Original Articles

Medium-term changes in grass composition and diversity of Highland Sourveld grassland in the southern Drakensberg in response to fire and grazing management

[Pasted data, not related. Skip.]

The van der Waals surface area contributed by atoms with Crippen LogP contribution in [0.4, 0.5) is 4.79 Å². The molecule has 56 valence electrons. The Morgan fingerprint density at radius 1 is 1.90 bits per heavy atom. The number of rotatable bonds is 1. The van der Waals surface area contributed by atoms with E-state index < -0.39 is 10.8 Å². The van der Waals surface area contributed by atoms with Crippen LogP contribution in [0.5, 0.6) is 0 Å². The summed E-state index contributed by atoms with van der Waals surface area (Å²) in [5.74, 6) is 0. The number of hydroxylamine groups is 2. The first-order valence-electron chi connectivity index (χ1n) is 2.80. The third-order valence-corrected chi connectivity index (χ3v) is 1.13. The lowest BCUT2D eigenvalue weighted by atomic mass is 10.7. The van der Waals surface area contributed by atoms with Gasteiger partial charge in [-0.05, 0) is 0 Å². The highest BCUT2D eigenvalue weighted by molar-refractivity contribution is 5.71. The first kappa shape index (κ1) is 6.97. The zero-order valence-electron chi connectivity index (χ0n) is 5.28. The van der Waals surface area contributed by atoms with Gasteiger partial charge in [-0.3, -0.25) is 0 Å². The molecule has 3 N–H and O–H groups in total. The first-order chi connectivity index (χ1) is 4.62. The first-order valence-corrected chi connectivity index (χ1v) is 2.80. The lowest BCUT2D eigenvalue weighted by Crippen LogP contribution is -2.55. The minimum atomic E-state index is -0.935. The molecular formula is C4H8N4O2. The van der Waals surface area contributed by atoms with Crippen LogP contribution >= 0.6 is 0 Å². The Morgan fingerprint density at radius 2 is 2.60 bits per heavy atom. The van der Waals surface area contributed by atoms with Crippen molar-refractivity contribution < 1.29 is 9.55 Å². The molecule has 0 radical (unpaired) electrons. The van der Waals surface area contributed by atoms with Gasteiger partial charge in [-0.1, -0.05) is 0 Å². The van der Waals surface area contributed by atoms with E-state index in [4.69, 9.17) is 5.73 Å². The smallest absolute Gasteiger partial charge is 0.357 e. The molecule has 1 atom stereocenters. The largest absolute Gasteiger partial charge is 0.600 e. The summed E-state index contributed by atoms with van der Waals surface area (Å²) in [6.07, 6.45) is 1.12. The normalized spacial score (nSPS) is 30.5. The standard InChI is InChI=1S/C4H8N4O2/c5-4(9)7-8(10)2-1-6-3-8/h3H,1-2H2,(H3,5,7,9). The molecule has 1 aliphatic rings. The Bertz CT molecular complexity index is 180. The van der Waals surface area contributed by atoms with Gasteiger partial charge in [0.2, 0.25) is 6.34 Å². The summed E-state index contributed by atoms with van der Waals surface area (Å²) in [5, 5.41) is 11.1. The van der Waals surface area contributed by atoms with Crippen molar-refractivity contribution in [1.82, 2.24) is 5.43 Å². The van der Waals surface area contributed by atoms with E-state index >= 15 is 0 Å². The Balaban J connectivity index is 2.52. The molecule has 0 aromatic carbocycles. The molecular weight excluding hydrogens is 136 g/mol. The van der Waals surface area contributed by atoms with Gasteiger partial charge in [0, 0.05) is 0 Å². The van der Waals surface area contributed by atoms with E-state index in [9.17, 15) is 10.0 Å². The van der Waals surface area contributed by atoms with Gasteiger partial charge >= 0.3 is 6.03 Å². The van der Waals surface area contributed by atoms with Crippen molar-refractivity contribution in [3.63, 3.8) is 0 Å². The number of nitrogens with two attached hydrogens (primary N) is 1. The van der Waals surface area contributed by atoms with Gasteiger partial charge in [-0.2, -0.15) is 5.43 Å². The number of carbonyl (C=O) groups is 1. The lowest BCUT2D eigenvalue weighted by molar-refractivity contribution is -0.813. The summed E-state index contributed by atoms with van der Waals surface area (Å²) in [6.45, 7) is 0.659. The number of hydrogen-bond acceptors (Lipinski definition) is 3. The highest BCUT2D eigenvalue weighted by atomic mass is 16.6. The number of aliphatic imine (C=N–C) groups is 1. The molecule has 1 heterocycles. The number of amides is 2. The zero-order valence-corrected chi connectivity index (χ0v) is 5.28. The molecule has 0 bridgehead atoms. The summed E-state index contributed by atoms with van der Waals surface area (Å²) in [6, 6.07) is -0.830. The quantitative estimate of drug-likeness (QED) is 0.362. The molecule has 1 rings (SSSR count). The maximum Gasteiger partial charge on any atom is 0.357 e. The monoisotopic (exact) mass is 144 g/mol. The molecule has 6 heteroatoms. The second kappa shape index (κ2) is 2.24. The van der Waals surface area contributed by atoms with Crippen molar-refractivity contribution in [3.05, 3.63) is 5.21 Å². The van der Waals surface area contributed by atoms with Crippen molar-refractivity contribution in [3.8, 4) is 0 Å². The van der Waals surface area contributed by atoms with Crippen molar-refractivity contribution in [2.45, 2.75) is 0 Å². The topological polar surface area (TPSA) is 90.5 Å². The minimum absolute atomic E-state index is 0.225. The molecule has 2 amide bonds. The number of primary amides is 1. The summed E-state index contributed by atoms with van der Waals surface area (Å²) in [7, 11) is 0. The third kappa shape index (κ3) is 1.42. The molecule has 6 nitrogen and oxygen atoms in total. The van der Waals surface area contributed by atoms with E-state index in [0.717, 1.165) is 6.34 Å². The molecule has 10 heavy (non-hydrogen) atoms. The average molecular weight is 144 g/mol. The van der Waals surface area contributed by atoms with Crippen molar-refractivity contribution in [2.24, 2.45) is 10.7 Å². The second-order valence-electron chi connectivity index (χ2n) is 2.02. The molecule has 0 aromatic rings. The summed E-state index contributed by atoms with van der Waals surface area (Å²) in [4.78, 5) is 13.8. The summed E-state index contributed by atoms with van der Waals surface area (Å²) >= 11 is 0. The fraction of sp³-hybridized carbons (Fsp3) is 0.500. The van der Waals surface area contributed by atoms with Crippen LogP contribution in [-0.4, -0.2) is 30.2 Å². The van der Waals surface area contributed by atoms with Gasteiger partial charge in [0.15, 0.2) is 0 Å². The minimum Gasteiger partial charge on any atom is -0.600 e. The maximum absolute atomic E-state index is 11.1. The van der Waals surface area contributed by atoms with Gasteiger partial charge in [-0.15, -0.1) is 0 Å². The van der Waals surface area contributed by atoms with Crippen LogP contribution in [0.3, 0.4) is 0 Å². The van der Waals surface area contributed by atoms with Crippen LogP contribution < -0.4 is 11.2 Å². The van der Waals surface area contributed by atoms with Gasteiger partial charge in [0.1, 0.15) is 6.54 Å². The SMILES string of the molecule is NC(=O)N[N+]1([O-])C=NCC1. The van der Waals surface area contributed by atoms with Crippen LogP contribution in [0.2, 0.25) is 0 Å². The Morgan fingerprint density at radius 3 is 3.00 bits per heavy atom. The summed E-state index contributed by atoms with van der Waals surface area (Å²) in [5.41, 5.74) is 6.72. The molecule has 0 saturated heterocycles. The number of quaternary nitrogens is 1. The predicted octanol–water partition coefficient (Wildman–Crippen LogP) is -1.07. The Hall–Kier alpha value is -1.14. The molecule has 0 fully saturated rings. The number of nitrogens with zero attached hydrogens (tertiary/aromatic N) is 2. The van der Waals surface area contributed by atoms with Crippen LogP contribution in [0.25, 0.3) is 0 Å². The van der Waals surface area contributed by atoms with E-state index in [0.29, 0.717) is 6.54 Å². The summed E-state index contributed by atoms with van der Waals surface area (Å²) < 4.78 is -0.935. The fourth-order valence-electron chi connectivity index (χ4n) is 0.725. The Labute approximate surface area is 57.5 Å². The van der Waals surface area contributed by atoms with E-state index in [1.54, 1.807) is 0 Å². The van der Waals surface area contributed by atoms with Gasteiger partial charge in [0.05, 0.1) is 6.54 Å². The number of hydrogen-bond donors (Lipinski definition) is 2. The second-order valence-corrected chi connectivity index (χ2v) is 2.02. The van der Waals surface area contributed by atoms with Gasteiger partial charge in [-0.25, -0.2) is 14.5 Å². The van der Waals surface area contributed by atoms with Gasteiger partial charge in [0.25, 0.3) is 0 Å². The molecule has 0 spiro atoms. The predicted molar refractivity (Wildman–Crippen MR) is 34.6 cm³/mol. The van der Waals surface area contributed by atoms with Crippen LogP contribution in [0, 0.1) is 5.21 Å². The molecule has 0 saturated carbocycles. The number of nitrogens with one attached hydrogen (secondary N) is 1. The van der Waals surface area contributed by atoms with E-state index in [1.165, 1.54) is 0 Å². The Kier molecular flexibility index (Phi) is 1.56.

This study examined the compositional stability of Highland Sourveld in response to fire and grazing by wildlife (Coleford Nature Reserve) and by cattle on three properties over 20-25 years. A limited amount of compositional change took place except on a property stocked 1.5 times as heavily as the others, but no species were lost. In general, Decreaser species decreased and Increaser 2 species increased, although individual species of a group did not show a consistent pattern of change in abundance. Consistent heavy grazing favoured mtshiki species (Sporobolus africanus, Eragrostis plana), stoloniferous species (Paspalum notatum) and Alloteropsis semialata. The extent of compositional change was least at an intermediate (0.4 versus 0.1-0.75AU ha-1) stocking density. Clovelly soils were prone to twice as much change as Hutton or Mispah soils. On lands abandoned for >50 years, the dominant E. curvula declined by two thirds and small amounts of characteristic Highland Sourveld species established. Infrequent burning (every six years) resulted in twice as much compositional change as annual burning. Ordination techniques revealed three main groups of species, in terms of their amount and direction of change, identifiable with the Increaser-Decreaser classification. Important contradictions were, however, evident, such as a similar response for the Decreaser Themeda triandra and the Increaser 2 Diheteropogon filifolius, indicating review of this classification is warranted for the Highland Sourveld. Changes in composition reflected changes in grass diversity (evenness, species richness, Shannon-Weaver diversity). Heavy grazing increased evenness, hence Shannon-Weaver diversity, through reducing the mono-dominance of T. triandra. Grazing-induced changes in grassland composition may therefore reflect the conservation status of grasslands.

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